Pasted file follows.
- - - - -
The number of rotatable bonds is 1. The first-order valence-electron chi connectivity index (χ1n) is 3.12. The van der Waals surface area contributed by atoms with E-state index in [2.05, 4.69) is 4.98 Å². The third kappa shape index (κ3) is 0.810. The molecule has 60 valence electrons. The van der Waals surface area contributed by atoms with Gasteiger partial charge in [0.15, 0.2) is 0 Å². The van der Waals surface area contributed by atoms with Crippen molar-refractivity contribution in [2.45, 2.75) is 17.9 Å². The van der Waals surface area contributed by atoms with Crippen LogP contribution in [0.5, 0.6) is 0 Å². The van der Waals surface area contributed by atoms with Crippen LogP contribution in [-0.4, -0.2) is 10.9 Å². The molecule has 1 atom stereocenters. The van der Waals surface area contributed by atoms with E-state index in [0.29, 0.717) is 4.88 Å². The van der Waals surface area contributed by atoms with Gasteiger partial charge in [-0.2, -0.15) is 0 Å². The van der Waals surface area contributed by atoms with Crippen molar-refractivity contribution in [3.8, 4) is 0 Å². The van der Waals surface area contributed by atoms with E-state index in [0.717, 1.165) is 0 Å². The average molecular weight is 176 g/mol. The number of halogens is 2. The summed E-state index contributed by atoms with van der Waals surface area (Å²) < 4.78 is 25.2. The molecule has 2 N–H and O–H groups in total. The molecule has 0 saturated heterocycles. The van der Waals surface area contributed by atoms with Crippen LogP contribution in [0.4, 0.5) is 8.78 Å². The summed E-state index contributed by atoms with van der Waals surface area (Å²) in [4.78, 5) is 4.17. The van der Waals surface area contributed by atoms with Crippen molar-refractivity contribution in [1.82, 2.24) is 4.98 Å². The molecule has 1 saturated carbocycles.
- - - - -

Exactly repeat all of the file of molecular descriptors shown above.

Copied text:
The number of rotatable bonds is 1. The first-order valence-electron chi connectivity index (χ1n) is 3.12. The van der Waals surface area contributed by atoms with E-state index in [2.05, 4.69) is 4.98 Å². The third kappa shape index (κ3) is 0.810. The molecule has 60 valence electrons. The van der Waals surface area contributed by atoms with Gasteiger partial charge in [0.15, 0.2) is 0 Å². The van der Waals surface area contributed by atoms with Crippen molar-refractivity contribution in [2.45, 2.75) is 17.9 Å². The van der Waals surface area contributed by atoms with Crippen LogP contribution in [0.5, 0.6) is 0 Å². The van der Waals surface area contributed by atoms with Crippen LogP contribution in [-0.4, -0.2) is 10.9 Å². The molecule has 1 atom stereocenters. The van der Waals surface area contributed by atoms with E-state index in [0.29, 0.717) is 4.88 Å². The van der Waals surface area contributed by atoms with Gasteiger partial charge in [-0.2, -0.15) is 0 Å². The van der Waals surface area contributed by atoms with Crippen molar-refractivity contribution in [3.8, 4) is 0 Å². The van der Waals surface area contributed by atoms with E-state index in [0.717, 1.165) is 0 Å². The average molecular weight is 176 g/mol. The number of halogens is 2. The summed E-state index contributed by atoms with van der Waals surface area (Å²) < 4.78 is 25.2. The molecule has 2 N–H and O–H groups in total. The molecule has 0 saturated heterocycles. The van der Waals surface area contributed by atoms with Crippen LogP contribution in [0.4, 0.5) is 8.78 Å². The summed E-state index contributed by atoms with van der Waals surface area (Å²) in [4.78, 5) is 4.17. The van der Waals surface area contributed by atoms with Crippen molar-refractivity contribution in [1.82, 2.24) is 4.98 Å². The molecule has 1 saturated carbocycles.